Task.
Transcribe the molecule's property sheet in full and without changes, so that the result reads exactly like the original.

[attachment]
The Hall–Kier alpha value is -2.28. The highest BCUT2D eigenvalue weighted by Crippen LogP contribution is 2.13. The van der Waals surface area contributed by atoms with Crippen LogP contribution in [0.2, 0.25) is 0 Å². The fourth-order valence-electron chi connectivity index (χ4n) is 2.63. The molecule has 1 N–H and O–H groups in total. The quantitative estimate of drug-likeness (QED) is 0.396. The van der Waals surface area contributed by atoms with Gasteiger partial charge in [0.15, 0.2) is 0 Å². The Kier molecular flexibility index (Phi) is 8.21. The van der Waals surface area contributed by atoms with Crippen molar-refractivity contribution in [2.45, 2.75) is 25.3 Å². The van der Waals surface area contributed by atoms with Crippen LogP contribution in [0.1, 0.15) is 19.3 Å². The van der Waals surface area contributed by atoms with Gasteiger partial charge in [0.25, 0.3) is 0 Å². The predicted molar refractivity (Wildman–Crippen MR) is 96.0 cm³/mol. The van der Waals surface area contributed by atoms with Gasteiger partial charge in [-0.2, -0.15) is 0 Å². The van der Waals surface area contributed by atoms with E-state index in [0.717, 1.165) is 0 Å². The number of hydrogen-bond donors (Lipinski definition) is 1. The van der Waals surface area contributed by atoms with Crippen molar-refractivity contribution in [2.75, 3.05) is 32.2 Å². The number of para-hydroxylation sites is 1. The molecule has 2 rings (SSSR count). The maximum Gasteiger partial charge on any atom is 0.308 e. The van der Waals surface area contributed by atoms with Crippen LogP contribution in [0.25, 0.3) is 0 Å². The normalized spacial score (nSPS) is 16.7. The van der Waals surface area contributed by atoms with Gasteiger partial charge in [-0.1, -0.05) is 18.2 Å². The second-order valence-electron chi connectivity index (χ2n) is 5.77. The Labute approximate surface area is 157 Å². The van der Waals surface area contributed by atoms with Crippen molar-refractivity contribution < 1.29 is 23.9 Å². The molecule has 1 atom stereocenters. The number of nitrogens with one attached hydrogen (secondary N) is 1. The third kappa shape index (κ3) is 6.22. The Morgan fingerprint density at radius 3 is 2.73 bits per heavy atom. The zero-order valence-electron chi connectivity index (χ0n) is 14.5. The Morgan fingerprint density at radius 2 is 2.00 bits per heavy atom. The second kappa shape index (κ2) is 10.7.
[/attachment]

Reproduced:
The Hall–Kier alpha value is -2.28. The highest BCUT2D eigenvalue weighted by Crippen LogP contribution is 2.13. The van der Waals surface area contributed by atoms with Crippen LogP contribution in [0.2, 0.25) is 0 Å². The fourth-order valence-electron chi connectivity index (χ4n) is 2.63. The molecule has 1 N–H and O–H groups in total. The quantitative estimate of drug-likeness (QED) is 0.396. The van der Waals surface area contributed by atoms with Gasteiger partial charge in [0.15, 0.2) is 0 Å². The Kier molecular flexibility index (Phi) is 8.21. The van der Waals surface area contributed by atoms with Crippen molar-refractivity contribution in [2.45, 2.75) is 25.3 Å². The van der Waals surface area contributed by atoms with Crippen LogP contribution in [0.1, 0.15) is 19.3 Å². The van der Waals surface area contributed by atoms with Gasteiger partial charge in [0.25, 0.3) is 0 Å². The predicted molar refractivity (Wildman–Crippen MR) is 96.0 cm³/mol. The van der Waals surface area contributed by atoms with Gasteiger partial charge in [-0.2, -0.15) is 0 Å². The van der Waals surface area contributed by atoms with E-state index in [0.717, 1.165) is 0 Å². The number of hydrogen-bond donors (Lipinski definition) is 1. The van der Waals surface area contributed by atoms with Crippen molar-refractivity contribution in [2.75, 3.05) is 32.2 Å². The number of para-hydroxylation sites is 1. The molecule has 2 rings (SSSR count). The maximum Gasteiger partial charge on any atom is 0.308 e. The van der Waals surface area contributed by atoms with Crippen LogP contribution in [0.25, 0.3) is 0 Å². The normalized spacial score (nSPS) is 16.7. The van der Waals surface area contributed by atoms with Gasteiger partial charge in [-0.1, -0.05) is 18.2 Å². The second-order valence-electron chi connectivity index (χ2n) is 5.77. The Labute approximate surface area is 157 Å². The van der Waals surface area contributed by atoms with Crippen molar-refractivity contribution < 1.29 is 23.9 Å². The molecule has 1 atom stereocenters. The number of nitrogens with one attached hydrogen (secondary N) is 1. The third kappa shape index (κ3) is 6.22. The Morgan fingerprint density at radius 3 is 2.73 bits per heavy atom. The zero-order valence-electron chi connectivity index (χ0n) is 14.5. The Morgan fingerprint density at radius 2 is 2.00 bits per heavy atom. The second kappa shape index (κ2) is 10.7.